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At a New Year’s ball at Princess Betsy’s in St. Petersburg, Kitty, Dolly’s sister, is infatuated with Vronsky and refuses Levin’s proposal of marriage. Vronsky’s too-obvious attentions compromise Anna and, although she is attracted, she resists him. Anna’s husband insists that she try to maintain appearances, but discovers that her heart is locked against him.
The following spring, Dolly tries to persuade her sister Kitty that Vronsky is not worthy of her, and asks about her feelings for Levin. Levin himself is unable to take comfort, even from life as reborn in the spring. Stiva brings him news of Kitty and of Vronsky’s dangerous infatuation with Anna.
At the Karenins’ country house, Anna reveals to Vronsky that she will bear his child. He tries to persuade her to leave her husband but she refuses because the law would take away her son Seriosha. Vronsky suffers a severe accident at the races and Anna is distraught, but Karenin insists that she behave properly. She tells him that she cannot bear the sight of him—she loves Vronsky. Karenin still hopes to preserve his marriage; he must at all costs preserve his reputation. He insists that she return to him and continue as before. He will not consider a divorce. Anna must choose between her lover and her son. She tells Vronsky of her recurring death-dream, connected with the accident at the station. He cannot comfort her, and she suspects him of selfishness when he again urges her to go away with him. She begs Karenin to give her her son, but—consumed with rage—he refuses.
In the Admiralty Gardens in St. Petersburg, Levin cannot reconcile the ironies of life and longs for death. Dolly insists that he meet Kitty at their house. Stiva learns with horror from Karenin of his impending divorce from Anna and begs him to talk to Dolly. Yashvin tries to persuade Vronsky to give up Anna for the sake of his career, but he refuses. Meeting at the Oblonskys’ for the first time since Betsy’s ball, Levin and Kitty are both very moved. Karenin is angered by talk of unfaithful wives and luckless husbands, and Dolly cannot persuade him to forgive. Levin and Kitty declare their love during a game of solitaire and Stiva is delighted. Karenin comes home to find Anna near death after a miscarriage. He is reconciled to Vronsky at her bed-side and promises forgiveness. Levin is now happily married to Kitty, who is pregnant, but he remains dissatisfied with his useless and unproductive life — exemplified by news from Dolly that Anna, now recovered, has left Karenin for Vronsky and that Seriosha is with his aunt Lydia.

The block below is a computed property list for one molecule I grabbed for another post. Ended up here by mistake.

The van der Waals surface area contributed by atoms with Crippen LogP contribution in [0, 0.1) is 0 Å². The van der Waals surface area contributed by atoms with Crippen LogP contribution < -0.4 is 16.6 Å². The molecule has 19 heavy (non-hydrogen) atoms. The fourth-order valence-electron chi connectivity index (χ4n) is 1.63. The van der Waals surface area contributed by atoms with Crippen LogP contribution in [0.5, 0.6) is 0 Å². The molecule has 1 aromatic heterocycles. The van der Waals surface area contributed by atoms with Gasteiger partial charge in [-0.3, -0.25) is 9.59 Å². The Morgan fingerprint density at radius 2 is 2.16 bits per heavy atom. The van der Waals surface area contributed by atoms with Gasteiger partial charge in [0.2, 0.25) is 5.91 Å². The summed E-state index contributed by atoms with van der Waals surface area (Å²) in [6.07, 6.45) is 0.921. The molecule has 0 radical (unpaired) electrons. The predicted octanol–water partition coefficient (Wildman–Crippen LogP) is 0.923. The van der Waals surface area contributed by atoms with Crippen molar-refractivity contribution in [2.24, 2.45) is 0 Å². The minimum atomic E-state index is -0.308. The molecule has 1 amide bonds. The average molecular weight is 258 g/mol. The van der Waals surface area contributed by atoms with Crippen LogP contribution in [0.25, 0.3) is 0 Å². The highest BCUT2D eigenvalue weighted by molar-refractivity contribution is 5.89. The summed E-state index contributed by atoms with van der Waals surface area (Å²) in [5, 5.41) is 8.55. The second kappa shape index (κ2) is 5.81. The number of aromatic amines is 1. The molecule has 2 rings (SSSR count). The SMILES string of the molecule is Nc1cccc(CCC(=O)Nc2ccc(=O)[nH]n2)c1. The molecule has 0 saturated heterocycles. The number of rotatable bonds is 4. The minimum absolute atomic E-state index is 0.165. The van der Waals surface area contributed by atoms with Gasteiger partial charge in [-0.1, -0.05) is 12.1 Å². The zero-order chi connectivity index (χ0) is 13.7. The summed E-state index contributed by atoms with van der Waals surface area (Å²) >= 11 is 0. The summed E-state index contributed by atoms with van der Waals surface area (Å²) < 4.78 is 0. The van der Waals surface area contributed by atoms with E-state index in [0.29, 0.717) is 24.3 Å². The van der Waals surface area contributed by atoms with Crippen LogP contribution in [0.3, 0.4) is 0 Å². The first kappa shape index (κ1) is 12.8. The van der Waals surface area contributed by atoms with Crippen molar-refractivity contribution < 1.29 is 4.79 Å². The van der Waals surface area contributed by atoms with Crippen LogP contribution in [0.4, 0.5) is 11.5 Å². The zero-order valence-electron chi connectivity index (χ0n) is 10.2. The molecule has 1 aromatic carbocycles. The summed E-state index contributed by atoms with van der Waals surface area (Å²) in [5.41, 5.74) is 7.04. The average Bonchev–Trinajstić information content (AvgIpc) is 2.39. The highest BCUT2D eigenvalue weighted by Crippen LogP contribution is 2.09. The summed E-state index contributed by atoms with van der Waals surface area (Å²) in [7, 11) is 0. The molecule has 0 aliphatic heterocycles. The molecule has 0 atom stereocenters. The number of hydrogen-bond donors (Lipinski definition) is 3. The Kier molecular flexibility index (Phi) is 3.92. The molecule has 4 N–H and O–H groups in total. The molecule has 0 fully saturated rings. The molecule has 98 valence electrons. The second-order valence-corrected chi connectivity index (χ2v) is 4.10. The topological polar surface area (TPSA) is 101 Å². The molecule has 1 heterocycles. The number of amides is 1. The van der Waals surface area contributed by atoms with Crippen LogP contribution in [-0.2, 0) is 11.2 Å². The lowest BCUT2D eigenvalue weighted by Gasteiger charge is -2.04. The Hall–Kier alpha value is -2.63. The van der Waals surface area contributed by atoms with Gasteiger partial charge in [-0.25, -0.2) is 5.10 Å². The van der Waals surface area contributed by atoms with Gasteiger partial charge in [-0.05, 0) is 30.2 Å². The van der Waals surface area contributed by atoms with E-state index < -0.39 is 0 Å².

Anna asks Karenin’s permission to see Seriosha one last time on his birthday. Lydia urges Karenin to forbid this and, against his better judgment, he does so. Anna forces her way into her son’s bedroom. He had been told she was dead, and is overjoyed to see her. He cannot know that this is the last time he will see her; he is distraught when she has to leave. In her rooms at a hotel Anna, now addicted to opiates, is at the end of her tether. She doubts Vronsky’s fidelity and is haunted by death. She is like a train hurtling to destruction. When Dolly and Stiva bring Levin to meet her, they are appalled at her condition; Levin is moved by this beautiful, sad woman. Left alone with Vronsky, her jealousy leads to a desperate quarrel.
Vronsky leaves to visit his mother, and Anna fears he is leaving her forever. She contemplates an overdose of morphia and instead decides to follow him to the station to beg forgiveness. At the station, everything passes like a dream. Having missed Vronsky, Anna waits to follow him on the next train. She reviews the tortured life before her, and realises, as if a light had suddenly illumined her soul, that death would release her from its pain and responsibility. When the train arrives, she throws herself beneath it.
Later, after Anna’s death, Levin at his country estate in the spring cannot come to terms with the irony of life. Then, through the wisdom of his old nurse, he at last understands the reason for living: to live, love, and be loved; not to judge or envy others, nor to bewail their suffering; to accept life is everything in itself. His blind eyes have been opened.
Signum Classics © 2007
|Carlson: Anna Karenina|
With a libretto by the distinguished director Colin Graham after the novel by Leo Tolstoy, David Carlson's opera 'Anna Karenina' is premiered here, with commanding performances from members of the Opera Theatre of Saint Louis and the Saint Louis S ...» More